Farmington High School - Laurel Yearbook (Farmington, ME)

 - Class of 1925

Page 1 of 78

 

Farmington High School - Laurel Yearbook (Farmington, ME) online yearbook collection, 1925 Edition, Cover
Cover



Page 6, 1925 Edition, Farmington High School - Laurel Yearbook (Farmington, ME) online yearbook collectionPage 7, 1925 Edition, Farmington High School - Laurel Yearbook (Farmington, ME) online yearbook collection
Pages 6 - 7

Page 10, 1925 Edition, Farmington High School - Laurel Yearbook (Farmington, ME) online yearbook collectionPage 11, 1925 Edition, Farmington High School - Laurel Yearbook (Farmington, ME) online yearbook collection
Pages 10 - 11

Page 14, 1925 Edition, Farmington High School - Laurel Yearbook (Farmington, ME) online yearbook collectionPage 15, 1925 Edition, Farmington High School - Laurel Yearbook (Farmington, ME) online yearbook collection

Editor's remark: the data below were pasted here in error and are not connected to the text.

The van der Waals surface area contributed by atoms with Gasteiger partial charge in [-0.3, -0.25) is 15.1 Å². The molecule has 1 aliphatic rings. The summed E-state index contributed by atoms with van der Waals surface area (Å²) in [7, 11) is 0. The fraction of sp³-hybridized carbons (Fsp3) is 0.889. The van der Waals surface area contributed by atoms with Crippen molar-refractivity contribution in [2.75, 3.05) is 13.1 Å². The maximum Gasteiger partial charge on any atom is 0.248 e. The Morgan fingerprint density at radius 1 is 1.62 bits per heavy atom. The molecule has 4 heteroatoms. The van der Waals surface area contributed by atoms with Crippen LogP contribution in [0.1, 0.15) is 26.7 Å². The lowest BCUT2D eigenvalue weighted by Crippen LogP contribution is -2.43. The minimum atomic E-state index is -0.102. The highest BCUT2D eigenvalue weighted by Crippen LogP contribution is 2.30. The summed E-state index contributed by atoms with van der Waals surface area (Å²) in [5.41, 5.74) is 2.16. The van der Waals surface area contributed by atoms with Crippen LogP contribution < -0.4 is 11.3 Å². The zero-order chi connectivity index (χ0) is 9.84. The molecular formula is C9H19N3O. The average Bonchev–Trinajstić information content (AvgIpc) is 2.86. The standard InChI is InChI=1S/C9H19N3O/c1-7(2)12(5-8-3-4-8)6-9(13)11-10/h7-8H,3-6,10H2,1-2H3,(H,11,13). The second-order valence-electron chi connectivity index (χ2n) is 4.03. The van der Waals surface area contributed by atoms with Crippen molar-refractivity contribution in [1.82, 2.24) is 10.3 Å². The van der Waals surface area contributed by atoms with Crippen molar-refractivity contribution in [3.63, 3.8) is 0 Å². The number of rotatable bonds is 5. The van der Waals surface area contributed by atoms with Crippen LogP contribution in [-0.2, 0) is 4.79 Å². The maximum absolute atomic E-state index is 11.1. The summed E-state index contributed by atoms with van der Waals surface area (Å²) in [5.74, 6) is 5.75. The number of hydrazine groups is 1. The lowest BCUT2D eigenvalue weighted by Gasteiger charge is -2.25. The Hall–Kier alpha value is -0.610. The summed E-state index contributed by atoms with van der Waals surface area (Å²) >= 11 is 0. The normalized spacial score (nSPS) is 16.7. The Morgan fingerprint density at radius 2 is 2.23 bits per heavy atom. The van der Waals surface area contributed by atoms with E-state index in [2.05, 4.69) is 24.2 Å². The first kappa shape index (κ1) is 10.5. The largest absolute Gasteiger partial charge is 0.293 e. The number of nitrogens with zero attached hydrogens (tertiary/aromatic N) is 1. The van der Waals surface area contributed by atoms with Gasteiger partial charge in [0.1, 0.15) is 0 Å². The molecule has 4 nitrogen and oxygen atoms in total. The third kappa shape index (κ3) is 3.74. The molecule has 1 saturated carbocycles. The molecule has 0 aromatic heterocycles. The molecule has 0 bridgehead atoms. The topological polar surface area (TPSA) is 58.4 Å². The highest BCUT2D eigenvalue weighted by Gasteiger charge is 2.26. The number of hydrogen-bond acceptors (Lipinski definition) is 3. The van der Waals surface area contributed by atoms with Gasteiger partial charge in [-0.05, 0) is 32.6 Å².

Pages 14 - 15

Page 8, 1925 Edition, Farmington High School - Laurel Yearbook (Farmington, ME) online yearbook collectionPage 9, 1925 Edition, Farmington High School - Laurel Yearbook (Farmington, ME) online yearbook collection
Pages 8 - 9
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Pages 12 - 13
Page 16, 1925 Edition, Farmington High School - Laurel Yearbook (Farmington, ME) online yearbook collectionPage 17, 1925 Edition, Farmington High School - Laurel Yearbook (Farmington, ME) online yearbook collection
Pages 16 - 17

Text from Pages 1 - 78 of the 1925 volume: